How to Connect a Subwoofer to a Stereo Amplifier?
Anyone who loves modern electronics are more or less familiar with two of the devices- subwoofer and stereo amplifier. Each of them has their individual uses. But in some cases, you can do wonders if you connect both of these devices. Just imagine a clear-cut sound captured by an amplifier and played through a full-featured subwoofer. Awesome, isn’t it?
But setting up these two devices to work as a unit may seem to be a hard nut to crack for first time users. And fortunately, this article is all about that.
Here, we’ll provide a full guideline with every detail explained about connecting a subwoofer to a stereo amplifier.
So, let’s get rolling-
A Subwoofer and A Stereo Amplifier: How can be The Combination?
Subwoofers are typically meant to be the sound manager of home theatres of TVs. But being connected with a stereo amplifier, it can do real wonders.
In case of mid-range stereos which have a small speaker, many times the speakers can’t muster on their own. So, they don’t play that kind of sounds and listener actually gets used to ignore that. But while it’s connected to a quality sound player like a subwoofer, it doesn’t only enhance the bass, but also works great on the overall sound system.
So, we agreed on the charming combination of a subwoofer and a stereo amplifier. Now let’s see the steps to making it happen properly-
Connecting A Subwoofer to A Stereo Amplifier
The basic connection between a subwoofer and a stereo amplifier is really simple. Just a cable connection can hook them up together. But when you have a deeper look at the process, you’ll figure out more concerns that you should know.
I would like you to take you through the connecting steps first-
- Step 1: Find the Positions First
First of all, find out the distance of where you’ll place the subwoofer. As you know, subwoofers only work on low-frequency bass sounds, it doesn’t need any directional pushing like the speakers do. So, you can keep it just within a few feet from the screen.
- Step 2: Hook Up the RCA Cables
In two ways, you can connect RCA cable to the stereo from the sub. First one is with an actual hook up. Where one single RCA cable connects and input-output ports. And another way is to use two set of RCA cables, which leads into a Stereo hook up.
- Step 3: Connect the Sub Output Port to the Amplifiers Input
Now, connect the sub output to the input port from the amplifier. In most of the modern sterol amplifiers, there is a port that says Subwoofer Output. If you find it in your device, that’s all about a direct input-output connection.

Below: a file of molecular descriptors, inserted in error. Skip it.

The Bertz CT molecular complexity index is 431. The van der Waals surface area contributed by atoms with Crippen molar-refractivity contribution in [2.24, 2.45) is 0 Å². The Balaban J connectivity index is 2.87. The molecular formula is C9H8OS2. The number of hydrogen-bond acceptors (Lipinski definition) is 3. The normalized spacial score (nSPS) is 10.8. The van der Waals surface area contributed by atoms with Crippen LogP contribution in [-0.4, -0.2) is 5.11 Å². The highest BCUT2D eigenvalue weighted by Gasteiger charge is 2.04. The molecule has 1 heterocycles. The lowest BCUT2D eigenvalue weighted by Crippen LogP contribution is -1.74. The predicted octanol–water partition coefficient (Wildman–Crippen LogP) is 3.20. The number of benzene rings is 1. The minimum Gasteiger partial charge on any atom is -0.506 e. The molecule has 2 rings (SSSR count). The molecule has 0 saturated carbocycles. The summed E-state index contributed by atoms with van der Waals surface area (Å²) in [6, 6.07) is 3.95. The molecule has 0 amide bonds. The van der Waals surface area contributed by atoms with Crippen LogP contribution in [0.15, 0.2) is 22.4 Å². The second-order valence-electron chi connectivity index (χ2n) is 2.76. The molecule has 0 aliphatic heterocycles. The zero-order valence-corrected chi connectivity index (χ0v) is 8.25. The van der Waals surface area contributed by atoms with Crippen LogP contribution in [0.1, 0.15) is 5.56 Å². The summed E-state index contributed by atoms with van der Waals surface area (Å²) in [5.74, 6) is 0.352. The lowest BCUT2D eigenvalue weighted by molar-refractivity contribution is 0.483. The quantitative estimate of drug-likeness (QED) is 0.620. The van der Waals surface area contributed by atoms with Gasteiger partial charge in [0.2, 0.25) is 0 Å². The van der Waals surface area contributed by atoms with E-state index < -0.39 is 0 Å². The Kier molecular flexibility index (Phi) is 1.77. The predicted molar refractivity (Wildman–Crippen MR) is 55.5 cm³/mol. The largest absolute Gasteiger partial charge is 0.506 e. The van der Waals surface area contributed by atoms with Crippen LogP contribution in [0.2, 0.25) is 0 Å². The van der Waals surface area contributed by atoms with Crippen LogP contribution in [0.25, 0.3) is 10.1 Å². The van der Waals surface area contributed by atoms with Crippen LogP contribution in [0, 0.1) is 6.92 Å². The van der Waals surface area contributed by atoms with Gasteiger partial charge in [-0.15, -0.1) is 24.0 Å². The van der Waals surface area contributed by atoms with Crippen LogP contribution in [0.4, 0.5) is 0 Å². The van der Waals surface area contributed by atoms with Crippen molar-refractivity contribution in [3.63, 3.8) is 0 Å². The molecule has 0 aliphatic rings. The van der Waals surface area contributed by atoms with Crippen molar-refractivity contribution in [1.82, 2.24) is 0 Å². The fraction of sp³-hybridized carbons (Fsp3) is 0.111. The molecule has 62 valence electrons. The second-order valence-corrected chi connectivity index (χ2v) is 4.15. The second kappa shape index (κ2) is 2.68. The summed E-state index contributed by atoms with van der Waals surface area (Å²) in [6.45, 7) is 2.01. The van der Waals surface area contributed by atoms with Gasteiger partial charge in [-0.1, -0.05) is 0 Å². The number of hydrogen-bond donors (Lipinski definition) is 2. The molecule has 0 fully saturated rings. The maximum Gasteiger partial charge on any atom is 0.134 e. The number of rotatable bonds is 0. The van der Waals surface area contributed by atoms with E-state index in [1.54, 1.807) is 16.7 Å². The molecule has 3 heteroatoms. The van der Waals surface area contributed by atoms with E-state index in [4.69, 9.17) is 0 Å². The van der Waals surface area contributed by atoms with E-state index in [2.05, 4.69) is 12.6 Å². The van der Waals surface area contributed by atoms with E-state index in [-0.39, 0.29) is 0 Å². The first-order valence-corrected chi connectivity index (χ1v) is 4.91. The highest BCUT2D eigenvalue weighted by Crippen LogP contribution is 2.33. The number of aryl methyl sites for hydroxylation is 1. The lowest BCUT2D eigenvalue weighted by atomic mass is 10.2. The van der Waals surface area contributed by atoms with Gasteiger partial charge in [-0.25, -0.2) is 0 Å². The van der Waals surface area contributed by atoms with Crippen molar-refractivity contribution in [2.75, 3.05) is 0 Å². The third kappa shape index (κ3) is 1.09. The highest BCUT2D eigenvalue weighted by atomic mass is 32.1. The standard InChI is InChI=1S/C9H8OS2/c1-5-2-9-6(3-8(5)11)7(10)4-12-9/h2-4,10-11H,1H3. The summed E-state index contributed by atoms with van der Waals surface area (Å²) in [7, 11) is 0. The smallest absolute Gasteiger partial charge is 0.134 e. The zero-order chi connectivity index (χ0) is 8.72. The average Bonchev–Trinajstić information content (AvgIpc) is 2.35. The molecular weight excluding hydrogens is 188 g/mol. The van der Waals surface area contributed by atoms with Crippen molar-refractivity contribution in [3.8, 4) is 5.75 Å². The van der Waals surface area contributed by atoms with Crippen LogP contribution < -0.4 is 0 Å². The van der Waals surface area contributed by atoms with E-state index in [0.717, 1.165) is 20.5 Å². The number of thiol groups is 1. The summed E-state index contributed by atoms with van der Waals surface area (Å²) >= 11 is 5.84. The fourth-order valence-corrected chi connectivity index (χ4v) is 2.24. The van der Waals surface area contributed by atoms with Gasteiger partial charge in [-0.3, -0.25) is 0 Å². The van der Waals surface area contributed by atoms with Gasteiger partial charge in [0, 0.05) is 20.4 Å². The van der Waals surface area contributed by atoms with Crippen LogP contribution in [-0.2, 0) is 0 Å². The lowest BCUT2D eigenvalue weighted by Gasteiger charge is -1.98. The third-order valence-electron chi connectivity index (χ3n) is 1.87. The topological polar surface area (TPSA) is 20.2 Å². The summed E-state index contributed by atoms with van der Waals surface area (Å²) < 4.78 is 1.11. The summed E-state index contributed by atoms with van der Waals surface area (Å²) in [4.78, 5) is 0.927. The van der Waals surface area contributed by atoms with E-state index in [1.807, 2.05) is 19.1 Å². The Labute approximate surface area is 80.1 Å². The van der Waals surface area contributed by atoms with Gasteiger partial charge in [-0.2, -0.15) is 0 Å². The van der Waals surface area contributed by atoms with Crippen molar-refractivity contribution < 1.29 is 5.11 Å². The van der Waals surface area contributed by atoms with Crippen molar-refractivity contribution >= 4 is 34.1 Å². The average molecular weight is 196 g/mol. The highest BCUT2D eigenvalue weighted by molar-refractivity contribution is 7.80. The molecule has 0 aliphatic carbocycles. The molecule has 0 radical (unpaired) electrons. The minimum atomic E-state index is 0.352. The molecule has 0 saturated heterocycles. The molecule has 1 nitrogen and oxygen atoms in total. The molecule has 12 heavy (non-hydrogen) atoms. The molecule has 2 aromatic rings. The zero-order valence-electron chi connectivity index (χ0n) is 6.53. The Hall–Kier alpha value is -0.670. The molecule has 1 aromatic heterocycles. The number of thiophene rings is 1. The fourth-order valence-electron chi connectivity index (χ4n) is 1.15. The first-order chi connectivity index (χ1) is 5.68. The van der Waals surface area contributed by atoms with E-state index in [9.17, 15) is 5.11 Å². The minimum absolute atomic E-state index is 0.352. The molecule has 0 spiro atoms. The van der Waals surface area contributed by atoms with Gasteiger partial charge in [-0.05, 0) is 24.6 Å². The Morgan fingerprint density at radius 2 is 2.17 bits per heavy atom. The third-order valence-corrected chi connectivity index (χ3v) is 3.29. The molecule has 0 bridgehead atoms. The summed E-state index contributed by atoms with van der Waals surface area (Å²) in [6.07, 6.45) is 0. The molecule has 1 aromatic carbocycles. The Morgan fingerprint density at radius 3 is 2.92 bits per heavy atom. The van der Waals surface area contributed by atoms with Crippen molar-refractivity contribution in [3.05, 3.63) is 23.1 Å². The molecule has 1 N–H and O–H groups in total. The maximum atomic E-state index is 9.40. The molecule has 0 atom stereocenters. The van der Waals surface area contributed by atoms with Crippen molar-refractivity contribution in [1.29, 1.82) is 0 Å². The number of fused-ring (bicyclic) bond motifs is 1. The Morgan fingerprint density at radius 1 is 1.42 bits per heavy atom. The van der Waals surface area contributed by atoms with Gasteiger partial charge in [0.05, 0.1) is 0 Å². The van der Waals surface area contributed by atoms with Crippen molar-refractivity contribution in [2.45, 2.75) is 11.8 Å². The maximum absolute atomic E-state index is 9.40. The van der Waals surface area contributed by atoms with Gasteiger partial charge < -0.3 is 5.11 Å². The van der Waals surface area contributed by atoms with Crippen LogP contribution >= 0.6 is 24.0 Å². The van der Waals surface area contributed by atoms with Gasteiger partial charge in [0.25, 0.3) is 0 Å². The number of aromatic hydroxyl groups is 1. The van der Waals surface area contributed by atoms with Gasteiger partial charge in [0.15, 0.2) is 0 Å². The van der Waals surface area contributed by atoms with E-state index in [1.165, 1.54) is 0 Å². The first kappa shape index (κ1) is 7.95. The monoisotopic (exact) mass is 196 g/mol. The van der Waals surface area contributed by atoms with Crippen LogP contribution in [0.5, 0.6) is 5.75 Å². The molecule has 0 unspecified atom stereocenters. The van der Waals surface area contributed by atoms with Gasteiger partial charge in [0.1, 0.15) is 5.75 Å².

- Step 4: Connect the Speakers
On the back of most of today’s amplifiers, there is a label that says Speaker Outputs. Find the port and connect them to the speaker. Usually, speakers have two set of enclosure and separate jacks for each of them. When you’re connecting the speakers with the amplifier, make sure you’ve properly connected the right speaker to the right port and the left speaker to the left port.
Important Facts about the Connection Between a Sub and a Stereo
The Bass Management
First off all, let’s see how the bass management works out in a connection of these two devices.
When you connect a subwoofer to a two-channel stereo, the AV receivers are in the duty of redirecting the bass of the sound and the low frequency sounds to the sub. Besides, the mid-range frequency sounds are played from the speaker itself. As you know, subwoofers aren’t able to play sounds that have larger frequencies of 500 Hertz. So, they are in duty of working with the low frequency sounds only.
Stereos that Don’t Have a Sub Management Options
Typically, we all expect stereo speakers to have a jack that takes direct outputs to the subwoofers. But some cases, devices like Sterol receivers, integrated amplifiers and pre-amps don’t have such a jack. So, we need to seek alternatives in that cases.
If you’d been subwoofers before, you might know that there are two modes of them- the sub mood and the speaker level mood. In case of devices which don’t have a direct sub connectivity, you need to get the sub into a speaker level. Speaker level is also known as high-level inputs.
You can get this connectivity in most the market’s model. And if you’re using integrated amplifiers, Stereo receivers or pre-amps that don’t have a sub acceptability, make sure that your sub works on high-level mode.